Tra++0
ESSNoYesYesNoSaddle point

TA − N > μApPAB, TB − N < μBqPABDet++
Tra+??
ESSNoYesSaddle pointSaddle point

TA − N < μApPAB, TB − N > μBqPABDet++
Tra+??
ESSNoSaddle pointYesSaddle point

TA − N < μApPAB, TB − N < μBqPABDet++
Tra+??
ESSNoSaddle pointSaddle pointYes

If M>TA, M>TB, TA − N > μApPAB,and TB − N>μBpPAB, among the four equilibrium points, only (0, 1) and (1, 0) are progressively stable. This result indicates that in the long-term evolutionary game between core and noncore enterprises, only one party will choose the strategy of active participation in collaborative innovation, while the other party will choose the strategy of passive participation in collaborative innovation to obtain extra benefits from technology spillovers. This result is consistent with Sun and Zhang [28], who argued that the behavior of the innovation subject includes positive innovation, negative innovation, and tort. Although the government will give necessary incentives to enterprises that actively participate in collaborative innovation, the technology spillover obtained by choosing the strategy of passive participation in collaborative innovation is greater than the profit sharing obtained by choosing the strategy of active participation in collaborative innovation for both parties. Innovation income distribution ratio and learning absorptive capacity are the key factors for the two parties to choose which strategy to participate in collaborative innovation.

It can be seen from Figure 2 that the connecting line of points A, D, and S divides the area ABCD into the area ACDSA and the area ABDSA. When the initial state is in the area ABDSA, the result of the long-term evolutionary game will converge to the strategy (actively participate in collaborative innovation, passively participate in collaborative innovation); when the initial state is in the area ACDSA, the result of the long-term evolutionary game will converge to the strategy (passively participate in collaborative innovation, actively participate in collaborative innovation). Both strategy (actively participate in collaborative innovation, passively participate in collaborative innovation) and strategy (passively participate in collaborative innovation, actively participate in collaborative innovation) are evolutionary stable strategies. When , the area of ABDSA is larger than that of ACDSA. The probability of both parties choosing the strategy (actively participate in collaborative innovation, passively participate in collaborative innovation) increases, and the game strategy gradually converges to the strategy (actively participate in collaborative innovation, passively participate in collaborative innovation). When , the area of ABDSA is smaller than that of ACDSA. The probability of both parties choosing the strategy (passively participate in collaborative innovation, actively participate in collaborative innovation) increases, and the game strategy gradually converges to the strategy (passively participate in collaborative innovation, actively participate in collaborative innovation).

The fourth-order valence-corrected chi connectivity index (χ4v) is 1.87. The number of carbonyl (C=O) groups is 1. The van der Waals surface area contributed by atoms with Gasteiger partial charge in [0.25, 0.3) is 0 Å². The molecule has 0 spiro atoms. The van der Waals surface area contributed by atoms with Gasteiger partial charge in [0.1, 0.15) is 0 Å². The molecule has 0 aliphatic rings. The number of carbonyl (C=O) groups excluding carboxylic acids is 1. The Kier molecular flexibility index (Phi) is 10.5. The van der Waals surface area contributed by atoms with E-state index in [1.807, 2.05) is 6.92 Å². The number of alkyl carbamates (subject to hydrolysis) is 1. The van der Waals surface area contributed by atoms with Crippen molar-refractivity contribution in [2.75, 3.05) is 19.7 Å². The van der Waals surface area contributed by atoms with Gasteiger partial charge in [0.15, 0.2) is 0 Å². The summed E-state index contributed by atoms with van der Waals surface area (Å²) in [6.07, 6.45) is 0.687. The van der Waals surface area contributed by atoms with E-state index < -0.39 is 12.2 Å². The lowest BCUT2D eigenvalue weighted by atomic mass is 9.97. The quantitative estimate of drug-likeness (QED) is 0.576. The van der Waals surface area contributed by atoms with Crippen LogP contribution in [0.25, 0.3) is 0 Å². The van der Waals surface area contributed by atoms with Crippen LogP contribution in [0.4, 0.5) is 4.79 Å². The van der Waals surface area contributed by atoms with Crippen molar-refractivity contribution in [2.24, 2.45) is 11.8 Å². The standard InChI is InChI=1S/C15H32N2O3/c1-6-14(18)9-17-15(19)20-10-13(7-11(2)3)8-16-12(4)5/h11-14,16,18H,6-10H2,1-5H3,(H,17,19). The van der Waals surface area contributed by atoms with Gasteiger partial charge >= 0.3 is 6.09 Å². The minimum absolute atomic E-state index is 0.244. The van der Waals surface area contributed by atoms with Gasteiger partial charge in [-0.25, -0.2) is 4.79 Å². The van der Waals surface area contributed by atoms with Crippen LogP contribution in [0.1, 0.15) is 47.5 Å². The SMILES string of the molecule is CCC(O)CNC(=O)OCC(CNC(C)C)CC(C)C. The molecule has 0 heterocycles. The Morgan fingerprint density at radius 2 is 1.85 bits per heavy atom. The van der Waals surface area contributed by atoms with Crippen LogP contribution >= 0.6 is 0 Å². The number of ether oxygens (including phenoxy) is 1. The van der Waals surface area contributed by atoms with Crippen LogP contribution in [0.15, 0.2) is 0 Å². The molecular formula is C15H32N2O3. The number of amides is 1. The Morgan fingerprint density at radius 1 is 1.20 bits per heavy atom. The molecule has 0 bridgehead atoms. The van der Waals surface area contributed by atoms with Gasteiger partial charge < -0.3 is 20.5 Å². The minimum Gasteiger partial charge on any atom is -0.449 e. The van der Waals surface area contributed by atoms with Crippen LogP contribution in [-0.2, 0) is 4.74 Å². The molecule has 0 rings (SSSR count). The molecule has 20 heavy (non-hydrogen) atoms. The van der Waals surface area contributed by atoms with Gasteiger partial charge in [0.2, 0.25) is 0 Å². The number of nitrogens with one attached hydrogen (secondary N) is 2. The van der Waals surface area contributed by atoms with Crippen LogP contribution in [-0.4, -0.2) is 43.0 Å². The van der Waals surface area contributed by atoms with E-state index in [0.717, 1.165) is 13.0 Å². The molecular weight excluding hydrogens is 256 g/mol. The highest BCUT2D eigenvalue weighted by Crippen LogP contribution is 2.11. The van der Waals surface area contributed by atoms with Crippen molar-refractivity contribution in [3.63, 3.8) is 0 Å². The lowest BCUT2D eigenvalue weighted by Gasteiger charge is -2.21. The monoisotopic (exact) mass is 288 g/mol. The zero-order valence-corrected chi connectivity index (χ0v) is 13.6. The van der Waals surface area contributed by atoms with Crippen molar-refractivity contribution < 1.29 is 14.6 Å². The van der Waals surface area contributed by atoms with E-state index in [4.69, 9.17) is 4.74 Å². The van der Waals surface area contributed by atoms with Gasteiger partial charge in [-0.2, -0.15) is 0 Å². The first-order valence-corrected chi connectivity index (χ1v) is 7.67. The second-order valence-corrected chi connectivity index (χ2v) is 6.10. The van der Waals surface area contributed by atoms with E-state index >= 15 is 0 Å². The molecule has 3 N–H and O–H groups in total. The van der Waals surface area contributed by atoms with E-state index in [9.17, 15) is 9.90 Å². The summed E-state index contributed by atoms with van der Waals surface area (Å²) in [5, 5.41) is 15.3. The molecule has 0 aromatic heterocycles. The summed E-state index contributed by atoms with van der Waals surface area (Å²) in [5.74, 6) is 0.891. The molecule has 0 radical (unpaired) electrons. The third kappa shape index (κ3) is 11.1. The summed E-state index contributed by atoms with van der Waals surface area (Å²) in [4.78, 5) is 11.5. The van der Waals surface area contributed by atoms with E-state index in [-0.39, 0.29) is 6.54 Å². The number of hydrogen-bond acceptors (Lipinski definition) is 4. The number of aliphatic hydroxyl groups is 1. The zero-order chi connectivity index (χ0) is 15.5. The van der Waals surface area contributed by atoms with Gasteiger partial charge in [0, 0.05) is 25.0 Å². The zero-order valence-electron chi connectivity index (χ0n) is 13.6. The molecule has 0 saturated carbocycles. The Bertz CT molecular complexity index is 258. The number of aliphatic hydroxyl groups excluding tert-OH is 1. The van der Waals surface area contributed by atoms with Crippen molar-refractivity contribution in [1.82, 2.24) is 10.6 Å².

If M > TA, M > TB, TA − N > μApPAB, and TB − N<μBpPAB, among the four equilibrium points, only (0, 1) is progressively stable. This result indicates that, in the long-term evolutionary game between core and noncore enterprises, only noncore enterprise will choose the strategy of active participation in collaborative innovation; core enterprise will choose the strategy of passive participation in collaborative innovation to obtain extra benefits from technology spillovers. For both parties, the loss caused by technology spillover is less than the government rewards obtained by adopting active collaborative innovation strategies. The technology spillover of core enterprise is greater than the benefits obtained from collaborative innovation. In this case, noncore enterprise has high enthusiasm to participate in collaborative innovation.

If M > TA, M>TB, TA − N < μApPAB, and TB − N > μBpPAB, among the four equilibrium points, only (1, 0) is progressively stable. This result suggests that core enterprise will choose the strategy of active participation in collaborative innovation, while noncore enterprise will choose the strategy of passive participation in collaborative innovation to obtain extra benefits from technology spillovers. For both parties, the loss caused by technology spillover is less than the government rewards obtained by adopting active collaborative innovation strategies, but the technology spillover of noncore enterprise is greater than the benefits obtained from collaborative innovation. In this case, core companies are more willing to cooperate than noncore participants.

If M > TA, M > TB, TA − N < μApPAB, and TB − N < μBpPAB, among the four equilibrium points, only (1, 1) is progressively stable. This result means that both core enterprise and noncore enterprise will choose the strategy of active participation in collaborative innovation. For both parties, the benefits of adopting an active cooperation strategy are greater than their own technology spillovers. In this case, both core enterprise and noncore enterprise have high enthusiasm for participating in collaborative innovation.